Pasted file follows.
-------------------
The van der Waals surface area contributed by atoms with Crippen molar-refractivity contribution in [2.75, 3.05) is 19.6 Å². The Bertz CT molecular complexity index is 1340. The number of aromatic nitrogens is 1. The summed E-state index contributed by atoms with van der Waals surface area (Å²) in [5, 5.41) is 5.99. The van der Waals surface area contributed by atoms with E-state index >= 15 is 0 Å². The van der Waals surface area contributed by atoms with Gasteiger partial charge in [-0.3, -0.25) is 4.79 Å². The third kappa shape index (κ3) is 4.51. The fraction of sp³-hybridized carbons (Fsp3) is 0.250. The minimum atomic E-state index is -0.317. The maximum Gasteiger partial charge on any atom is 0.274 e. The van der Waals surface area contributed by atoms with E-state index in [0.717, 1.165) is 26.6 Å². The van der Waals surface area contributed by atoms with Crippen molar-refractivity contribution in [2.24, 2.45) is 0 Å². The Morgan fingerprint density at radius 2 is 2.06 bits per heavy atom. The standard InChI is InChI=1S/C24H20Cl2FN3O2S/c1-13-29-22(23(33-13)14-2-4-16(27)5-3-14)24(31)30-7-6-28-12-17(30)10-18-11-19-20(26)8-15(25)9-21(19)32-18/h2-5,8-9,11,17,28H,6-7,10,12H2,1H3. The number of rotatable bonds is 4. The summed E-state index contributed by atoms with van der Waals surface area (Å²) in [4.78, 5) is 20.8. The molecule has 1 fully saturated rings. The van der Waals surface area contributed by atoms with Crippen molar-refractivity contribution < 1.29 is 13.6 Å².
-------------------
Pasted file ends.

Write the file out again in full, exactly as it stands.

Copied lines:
The van der Waals surface area contributed by atoms with Crippen molar-refractivity contribution in [2.75, 3.05) is 19.6 Å². The Bertz CT molecular complexity index is 1340. The number of aromatic nitrogens is 1. The summed E-state index contributed by atoms with van der Waals surface area (Å²) in [5, 5.41) is 5.99. The van der Waals surface area contributed by atoms with E-state index >= 15 is 0 Å². The van der Waals surface area contributed by atoms with Gasteiger partial charge in [-0.3, -0.25) is 4.79 Å². The third kappa shape index (κ3) is 4.51. The fraction of sp³-hybridized carbons (Fsp3) is 0.250. The minimum atomic E-state index is -0.317. The maximum Gasteiger partial charge on any atom is 0.274 e. The van der Waals surface area contributed by atoms with E-state index in [0.717, 1.165) is 26.6 Å². The van der Waals surface area contributed by atoms with Crippen molar-refractivity contribution in [2.24, 2.45) is 0 Å². The Morgan fingerprint density at radius 2 is 2.06 bits per heavy atom. The standard InChI is InChI=1S/C24H20Cl2FN3O2S/c1-13-29-22(23(33-13)14-2-4-16(27)5-3-14)24(31)30-7-6-28-12-17(30)10-18-11-19-20(26)8-15(25)9-21(19)32-18/h2-5,8-9,11,17,28H,6-7,10,12H2,1H3. The number of rotatable bonds is 4. The summed E-state index contributed by atoms with van der Waals surface area (Å²) in [4.78, 5) is 20.8. The molecule has 1 fully saturated rings. The van der Waals surface area contributed by atoms with Crippen molar-refractivity contribution < 1.29 is 13.6 Å².